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How to Build a Component Library with Angular and Storybook

By visualizing your UI component library both developers and designers become more productive.

Michael Karén
Apr 15, 2019 · 7 min read

In this article, I first describe how to build a component library with Angular CLI. After the library is done, I write some stories in Storybook to test and document the UI components.

Storybook is a UI component explorer that visualizes components in different states. Storybook enables structured UI development, testing, and documentation for the major JavaScript frameworks.

Before we start

I have a habit of using short hands of script commands and flags so here are a some that I might use in this article:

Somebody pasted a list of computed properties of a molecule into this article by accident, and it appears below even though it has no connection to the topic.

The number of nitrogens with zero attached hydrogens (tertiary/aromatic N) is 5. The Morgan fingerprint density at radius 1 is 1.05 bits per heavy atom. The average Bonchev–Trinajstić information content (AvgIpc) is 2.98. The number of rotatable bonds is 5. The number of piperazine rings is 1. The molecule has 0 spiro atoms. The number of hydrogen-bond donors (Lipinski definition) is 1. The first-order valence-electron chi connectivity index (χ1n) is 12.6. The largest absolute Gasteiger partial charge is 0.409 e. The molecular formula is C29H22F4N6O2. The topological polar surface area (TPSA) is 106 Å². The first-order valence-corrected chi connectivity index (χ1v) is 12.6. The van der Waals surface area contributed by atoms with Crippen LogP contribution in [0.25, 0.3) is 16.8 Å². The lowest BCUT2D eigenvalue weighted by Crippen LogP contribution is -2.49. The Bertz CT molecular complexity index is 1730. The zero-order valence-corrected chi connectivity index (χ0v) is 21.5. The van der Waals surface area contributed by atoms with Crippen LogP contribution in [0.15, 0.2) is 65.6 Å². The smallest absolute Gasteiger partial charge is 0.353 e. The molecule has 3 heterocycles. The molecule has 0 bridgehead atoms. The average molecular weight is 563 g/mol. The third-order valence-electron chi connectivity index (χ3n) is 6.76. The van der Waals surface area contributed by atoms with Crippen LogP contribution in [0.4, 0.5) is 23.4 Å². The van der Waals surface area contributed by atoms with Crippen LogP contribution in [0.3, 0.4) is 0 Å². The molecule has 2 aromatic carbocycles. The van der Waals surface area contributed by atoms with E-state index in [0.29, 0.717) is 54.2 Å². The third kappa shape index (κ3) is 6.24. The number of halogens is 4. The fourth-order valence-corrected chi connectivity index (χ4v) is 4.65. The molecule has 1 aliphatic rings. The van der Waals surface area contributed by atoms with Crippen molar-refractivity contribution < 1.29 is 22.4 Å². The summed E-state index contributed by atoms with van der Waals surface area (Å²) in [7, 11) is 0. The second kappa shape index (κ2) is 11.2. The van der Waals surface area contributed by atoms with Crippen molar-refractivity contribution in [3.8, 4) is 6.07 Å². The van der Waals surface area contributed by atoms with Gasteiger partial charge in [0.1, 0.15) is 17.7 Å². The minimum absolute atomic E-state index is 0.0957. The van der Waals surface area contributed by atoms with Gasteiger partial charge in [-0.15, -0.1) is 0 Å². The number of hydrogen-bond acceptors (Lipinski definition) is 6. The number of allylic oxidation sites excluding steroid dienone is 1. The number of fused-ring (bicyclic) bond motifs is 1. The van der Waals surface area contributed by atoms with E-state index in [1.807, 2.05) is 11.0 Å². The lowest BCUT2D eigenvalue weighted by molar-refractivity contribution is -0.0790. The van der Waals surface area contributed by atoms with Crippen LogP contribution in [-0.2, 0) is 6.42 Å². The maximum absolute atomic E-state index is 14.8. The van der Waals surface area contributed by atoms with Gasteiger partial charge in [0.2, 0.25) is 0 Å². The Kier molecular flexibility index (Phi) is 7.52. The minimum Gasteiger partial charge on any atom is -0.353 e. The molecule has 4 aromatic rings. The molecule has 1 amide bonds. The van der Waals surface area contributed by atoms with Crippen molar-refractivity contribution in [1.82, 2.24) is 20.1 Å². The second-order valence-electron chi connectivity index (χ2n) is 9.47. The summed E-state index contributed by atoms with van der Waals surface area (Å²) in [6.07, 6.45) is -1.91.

npm install -> npm i
ng test -> ng t
ng generate -> ng g
ng generate library -> ng g lib

Component Library

The goal is to have a component library that we can explore with Storybook. For this, I’m creating a library with a button component.

Workspace

The Angular CLI is constantly getting better and the functionality I’m using here came with versions six and seven of Angular.

Make sure you have Angular CLI installed globally with:

npm i -g @angular/cli@7

To begin with I’m going to create an empty workspace called ng-ui.

I don’t want to have an application and for that the --create-application flag is used with the ng new command. Setting this to false creates an empty workspace with no initial app.

ng new ng-ui --create-application=false

For deeper knowledge in this topic read this great article by Todd Palmer:

Libraries

Now let’s create a component. Since each component is a library we can create one called button. Documentation for generate library.

ng g lib button -p ui

This creates the projects/button folder in your workspace, which contains a component and a service inside an NgModule. We don’t need the service so we can delete its files.